Chinese beef acquisitions in Uruguay as Beijing dangles free trade deal

By Mark Godfrey

- Last updated on GMT

Links between China and Uruguay are being built up
Links between China and Uruguay are being built up

Related tags Free trade deal Brazil Beef Livestock

The purchase of a Uruguayan beef processor by a giant Chinese industrial conglomerate looks well-timed as China dangles the prospect of a free trade deal before the Latin American nation. 

Better known for making motorbikes than steaks, Sundiro Holding Co (which contains the Foresun food and livestock businesses) bought a 50% stake in Uruguayan beef processor Lorsinal SA this summer for US$16.65 million in a deal alongside venture capital firm Latin America Value Partners, which took the other 50% stake.

Last year Sundiro acquired another Uruguayan chiller, Rosario, as part of the company’s stated goal of becoming China’s leading beef supplier. The company also owns two meat plants in Australia, as well as feedlots and factories in Argentina, which it purchased from Brazilian meat processing giant Marfrig.

Its two acquisitions give Sundiro a 6.1% stake in Uruguay’s overall beef kill – making it the fifth-biggest player in the industry. Lorsinal slaughtered 38,448 cattle in the first quarter of 2016 and ranks as the 13th busiest beef processor in the country in this period. It also had exports of US$33.6m in the first half of the year, of which US$10.5m went to China. The company was formerly owned by businessmen Gerardo and Roberto Pérez.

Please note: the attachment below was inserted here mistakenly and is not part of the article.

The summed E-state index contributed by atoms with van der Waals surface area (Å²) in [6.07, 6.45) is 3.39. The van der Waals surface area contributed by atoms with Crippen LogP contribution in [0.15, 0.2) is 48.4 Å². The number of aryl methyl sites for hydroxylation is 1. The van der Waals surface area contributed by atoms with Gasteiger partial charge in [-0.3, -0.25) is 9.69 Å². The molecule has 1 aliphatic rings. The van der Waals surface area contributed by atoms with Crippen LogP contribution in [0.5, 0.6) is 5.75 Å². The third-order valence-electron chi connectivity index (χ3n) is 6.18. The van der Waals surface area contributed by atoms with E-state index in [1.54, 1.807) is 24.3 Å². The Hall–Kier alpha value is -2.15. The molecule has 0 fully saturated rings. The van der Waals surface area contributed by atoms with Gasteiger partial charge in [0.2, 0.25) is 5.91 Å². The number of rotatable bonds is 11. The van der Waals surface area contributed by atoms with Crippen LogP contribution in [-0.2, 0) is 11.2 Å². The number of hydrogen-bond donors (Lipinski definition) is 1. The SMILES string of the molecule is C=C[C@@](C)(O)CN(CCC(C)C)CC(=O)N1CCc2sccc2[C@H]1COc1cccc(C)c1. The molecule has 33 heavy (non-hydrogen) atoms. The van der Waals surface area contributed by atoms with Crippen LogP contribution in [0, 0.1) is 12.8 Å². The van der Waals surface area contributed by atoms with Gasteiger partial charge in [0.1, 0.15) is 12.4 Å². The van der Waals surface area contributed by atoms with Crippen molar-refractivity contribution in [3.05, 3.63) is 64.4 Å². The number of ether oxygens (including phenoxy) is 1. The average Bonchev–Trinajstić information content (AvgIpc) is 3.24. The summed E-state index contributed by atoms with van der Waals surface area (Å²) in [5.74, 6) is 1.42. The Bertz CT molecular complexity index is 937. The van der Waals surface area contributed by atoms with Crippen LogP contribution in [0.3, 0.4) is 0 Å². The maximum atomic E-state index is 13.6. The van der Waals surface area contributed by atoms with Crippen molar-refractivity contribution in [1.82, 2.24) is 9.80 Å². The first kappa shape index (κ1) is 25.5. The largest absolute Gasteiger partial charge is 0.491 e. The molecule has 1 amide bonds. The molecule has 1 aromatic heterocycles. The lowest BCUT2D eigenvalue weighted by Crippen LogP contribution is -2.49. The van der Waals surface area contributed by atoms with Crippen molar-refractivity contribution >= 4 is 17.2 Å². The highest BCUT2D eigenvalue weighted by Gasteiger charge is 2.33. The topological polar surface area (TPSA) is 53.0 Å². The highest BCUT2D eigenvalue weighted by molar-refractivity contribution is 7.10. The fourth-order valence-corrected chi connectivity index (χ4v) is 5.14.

Uruguayan economy minister Danilo Astori announced recently that China had indicated it wants to do a free trade deal with Uruguay – a proposal that came from Chinese commerce minister Gao Hucheng. Such a deal would ultimately give the country the same status as Australia, a major supplier of meat, which is currently going through a rough patch in its relations with China. A free trade agreement is “necessary to make Uruguay competitive…​” with other key suppliers to the Chinese market, like New Zealand which signed a free trade deal with Beijing in 2008, according to Gabriel Rozman who chairs the Uruguay-China Chamber of Commerce.

Growth in Uruguay’s exports to China has already been dramatic – going from US$200m in 2009 to US$1.65bn in 2014 – and driven by the Asian giant’s demand for agricultural commodities including meat and soybeans. Known for its free market and liberal political credentials, Uruguay is a land of 3.4 million people bordering Argentina – which also sells beef to China. The only other Latin American nation with a free trade deal with China is Chile, a major supplier of minerals and agricultural products to China.

However, Brazilian beef’s re-entry to the Chinese market has pressured Uruguay in 2016 particularly as a weaker real saw Brazil emerge as China’s first-place supplier for the first six months of the year with a 32% market share compared to second- and third-placed Uruguay and Australia with 24% and 19% market shares respectively. Chinese frozen beef imports totalled 467,143 tons in 2015, with Australia supplying 51% of that total while Uruguay and Argentina supplied 42% and 15% respectively.

The Sundiro backstory is colourful. Having become a household name in the coal, logistics and motorbike manufacturing, Sundiro Holding Co is listed on the Shenzhen stock market and merged earlier this year with Heilongjiang Foresun Cattle Industry Co, which operates feedlots and slaughterhouses in northern China. The merger gives Foresun access to the finance it needs for further global expansion.

Related topics Meat

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